Imagine hurtling through the clouds at 500 mph in an F-16 fighter jet, a mere three feet away from a formation of six or eight other fighters that you’re “chasing.” Now imagine that you’re a member of the U.S. Air Force and that your commander has tasked you with photographing a particular aerial display. You’ll only have once “pass” to get the perfect shot. Oh, and did we mention that your camera equipment will feel like it weighs five to seven times its actual weight because of g-force?
That’s all in a day’s work for Sergeant Larry Reid Jr., the official photographer for the U.S. Air Force’s Thunderbirds unit. In the following video, Reid discusses his well-oiled process for photographing F-16 fighter jets in action and the joys of capturing inspiring “moments that a lot of folks don’t really get the opportunity to see”:
While Reid’s line of work obviously has its perks, he has to work hard to keep himself fit so that the physical tolls of holding up his camera gear while “pulling G’s” doesn’t hamper his ability to take photos during 2-3 hour flight missions. He also has to deal with the pressure that comes with the job; his commanding officers monitor his progress closely and he often has to be ready to take photos in any situation on the spot when summoned. In the air, events progress quickly, and Reid often has only one “pass” to get the images that his commanding officers are expecting.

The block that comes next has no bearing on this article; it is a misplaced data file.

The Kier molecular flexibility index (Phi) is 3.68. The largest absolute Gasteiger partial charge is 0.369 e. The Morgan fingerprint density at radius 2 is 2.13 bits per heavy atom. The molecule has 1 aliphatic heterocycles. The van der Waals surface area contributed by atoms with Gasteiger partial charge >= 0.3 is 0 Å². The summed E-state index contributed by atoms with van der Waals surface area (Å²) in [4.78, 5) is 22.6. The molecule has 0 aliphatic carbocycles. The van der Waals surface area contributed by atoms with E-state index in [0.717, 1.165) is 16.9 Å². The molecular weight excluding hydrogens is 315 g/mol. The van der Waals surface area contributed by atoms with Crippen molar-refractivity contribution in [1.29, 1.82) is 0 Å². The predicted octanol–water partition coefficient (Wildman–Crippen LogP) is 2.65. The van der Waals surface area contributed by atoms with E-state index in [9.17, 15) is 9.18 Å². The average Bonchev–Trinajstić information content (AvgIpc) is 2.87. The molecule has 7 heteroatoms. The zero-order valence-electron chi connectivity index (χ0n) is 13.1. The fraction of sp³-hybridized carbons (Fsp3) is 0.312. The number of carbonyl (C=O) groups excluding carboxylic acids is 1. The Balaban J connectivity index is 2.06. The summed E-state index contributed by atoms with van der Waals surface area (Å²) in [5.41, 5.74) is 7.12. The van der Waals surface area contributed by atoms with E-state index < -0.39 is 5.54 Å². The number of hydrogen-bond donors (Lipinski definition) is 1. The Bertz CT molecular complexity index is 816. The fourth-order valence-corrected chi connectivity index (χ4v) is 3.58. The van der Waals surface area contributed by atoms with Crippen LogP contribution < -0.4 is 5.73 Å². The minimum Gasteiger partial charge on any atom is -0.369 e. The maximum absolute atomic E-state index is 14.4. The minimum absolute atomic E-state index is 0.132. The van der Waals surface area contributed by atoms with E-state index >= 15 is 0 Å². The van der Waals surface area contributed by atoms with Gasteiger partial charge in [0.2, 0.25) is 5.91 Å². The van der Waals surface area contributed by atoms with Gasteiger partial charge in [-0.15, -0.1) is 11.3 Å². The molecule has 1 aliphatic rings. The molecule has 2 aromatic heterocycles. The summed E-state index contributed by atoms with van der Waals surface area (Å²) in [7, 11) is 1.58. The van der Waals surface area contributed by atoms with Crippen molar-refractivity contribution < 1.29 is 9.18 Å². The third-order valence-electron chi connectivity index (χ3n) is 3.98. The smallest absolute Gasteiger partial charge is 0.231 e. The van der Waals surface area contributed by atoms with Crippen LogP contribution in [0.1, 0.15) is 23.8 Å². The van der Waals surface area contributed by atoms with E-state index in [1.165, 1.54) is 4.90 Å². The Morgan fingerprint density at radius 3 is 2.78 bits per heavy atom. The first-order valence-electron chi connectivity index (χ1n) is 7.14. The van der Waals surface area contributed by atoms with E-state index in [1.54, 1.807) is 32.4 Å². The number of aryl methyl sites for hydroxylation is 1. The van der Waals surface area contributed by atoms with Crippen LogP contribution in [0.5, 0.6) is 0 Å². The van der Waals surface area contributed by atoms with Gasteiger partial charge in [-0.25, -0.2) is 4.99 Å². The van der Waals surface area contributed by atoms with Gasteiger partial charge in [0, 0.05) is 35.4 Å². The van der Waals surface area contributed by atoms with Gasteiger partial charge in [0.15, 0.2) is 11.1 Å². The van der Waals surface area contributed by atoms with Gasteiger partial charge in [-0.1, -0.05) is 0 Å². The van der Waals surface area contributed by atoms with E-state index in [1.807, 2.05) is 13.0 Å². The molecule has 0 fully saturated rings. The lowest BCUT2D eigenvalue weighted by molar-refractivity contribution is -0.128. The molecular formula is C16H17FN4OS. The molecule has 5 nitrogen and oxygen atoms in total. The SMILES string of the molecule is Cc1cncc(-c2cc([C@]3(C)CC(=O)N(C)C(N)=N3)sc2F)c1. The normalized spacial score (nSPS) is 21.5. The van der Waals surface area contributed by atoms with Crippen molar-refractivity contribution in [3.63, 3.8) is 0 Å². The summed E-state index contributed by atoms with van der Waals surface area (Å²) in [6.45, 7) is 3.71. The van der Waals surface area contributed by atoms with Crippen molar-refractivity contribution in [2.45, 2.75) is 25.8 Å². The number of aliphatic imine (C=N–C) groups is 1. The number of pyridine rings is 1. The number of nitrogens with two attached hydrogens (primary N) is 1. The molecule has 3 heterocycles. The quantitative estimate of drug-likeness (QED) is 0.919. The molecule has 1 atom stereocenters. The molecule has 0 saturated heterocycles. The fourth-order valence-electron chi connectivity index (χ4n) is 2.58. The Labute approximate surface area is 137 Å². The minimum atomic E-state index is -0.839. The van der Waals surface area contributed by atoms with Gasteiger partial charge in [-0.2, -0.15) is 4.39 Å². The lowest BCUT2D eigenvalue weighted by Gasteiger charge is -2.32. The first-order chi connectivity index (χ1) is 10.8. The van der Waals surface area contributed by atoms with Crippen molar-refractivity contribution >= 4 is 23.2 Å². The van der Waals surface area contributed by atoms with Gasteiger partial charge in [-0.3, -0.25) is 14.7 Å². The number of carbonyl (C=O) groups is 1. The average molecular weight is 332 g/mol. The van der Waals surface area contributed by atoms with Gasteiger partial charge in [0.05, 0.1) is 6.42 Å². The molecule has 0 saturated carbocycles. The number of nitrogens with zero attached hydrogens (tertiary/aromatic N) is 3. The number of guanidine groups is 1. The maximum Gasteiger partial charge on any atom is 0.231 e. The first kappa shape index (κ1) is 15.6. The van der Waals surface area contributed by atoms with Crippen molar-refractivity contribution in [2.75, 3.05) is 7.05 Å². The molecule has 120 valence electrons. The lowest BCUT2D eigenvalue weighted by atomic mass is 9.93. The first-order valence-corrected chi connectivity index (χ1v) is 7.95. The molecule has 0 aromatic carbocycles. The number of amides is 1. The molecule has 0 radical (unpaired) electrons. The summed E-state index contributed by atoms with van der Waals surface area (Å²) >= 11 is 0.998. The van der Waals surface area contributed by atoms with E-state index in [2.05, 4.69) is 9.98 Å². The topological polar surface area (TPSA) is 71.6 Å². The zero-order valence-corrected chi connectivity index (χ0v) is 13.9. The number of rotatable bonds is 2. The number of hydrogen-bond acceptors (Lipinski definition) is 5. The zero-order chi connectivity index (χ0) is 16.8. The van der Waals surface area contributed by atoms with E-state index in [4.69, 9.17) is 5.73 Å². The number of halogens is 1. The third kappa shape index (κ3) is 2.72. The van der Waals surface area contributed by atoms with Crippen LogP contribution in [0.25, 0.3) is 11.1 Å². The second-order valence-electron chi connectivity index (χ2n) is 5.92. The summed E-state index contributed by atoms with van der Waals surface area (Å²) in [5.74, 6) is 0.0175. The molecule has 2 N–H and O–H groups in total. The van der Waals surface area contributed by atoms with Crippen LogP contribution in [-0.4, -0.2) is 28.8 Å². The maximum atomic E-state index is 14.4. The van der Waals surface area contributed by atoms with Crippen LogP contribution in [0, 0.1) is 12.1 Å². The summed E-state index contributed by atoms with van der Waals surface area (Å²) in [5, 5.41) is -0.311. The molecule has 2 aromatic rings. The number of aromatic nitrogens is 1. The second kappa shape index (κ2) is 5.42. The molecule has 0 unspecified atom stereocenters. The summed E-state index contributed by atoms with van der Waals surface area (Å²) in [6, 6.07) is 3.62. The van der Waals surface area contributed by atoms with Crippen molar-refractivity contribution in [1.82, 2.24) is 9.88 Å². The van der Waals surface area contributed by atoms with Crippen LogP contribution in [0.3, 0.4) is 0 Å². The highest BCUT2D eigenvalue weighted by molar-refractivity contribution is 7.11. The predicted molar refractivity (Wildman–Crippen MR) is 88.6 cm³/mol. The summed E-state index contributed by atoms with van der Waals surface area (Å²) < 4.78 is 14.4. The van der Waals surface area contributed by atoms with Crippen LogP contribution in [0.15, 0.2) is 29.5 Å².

“I tell people it’s a roller coaster on steroids because you’re literally pulling G’s. You’re going 500 plus miles per hour and everything happens so fast.”
To simplify things so that he really only needs to worry about making great photos in the air, Reid is always careful to bring an extra camera body, which he stores with the rest of his gear in a flight bag. Because he has to shoot through the reflective canopy of the plane, Reid wears black gloves and a dark grey helmet instead of the Thunderbirds’ standard green flight gloves and red, white, and blue helmet. Additionally, Reid drapes black cloths over his control panel and his chest to minimize reflections from shiny metals.
Reid makes these images using two camera bodies—a Nikon D3S as his primary and a Nikon D3 as his backup. He also heavily relies on three different lenses, which he presses right up against his aircraft’s canopy for stabilization, that provide him with maximum versatility: a 24-70mm f/2.8, a 16-35mm f/4, and a 24-120mm f/4.
“It’s rewarding to know that your top leadership entrusts you with visually making sure that the team and them are looking spot on and that the end product goes out flawlessly… when my commander comes to me and says, ‘Larry, let me see the images,’ and I can deliver each and every time, that opens doors for more opportunities to go up there.” — Sergeant Larry Reid, Jr.
Like This Article?
Don't Miss The Next One!
Join over 100,000 photographers of all experience levels who receive our free photography tips and articles to stay current: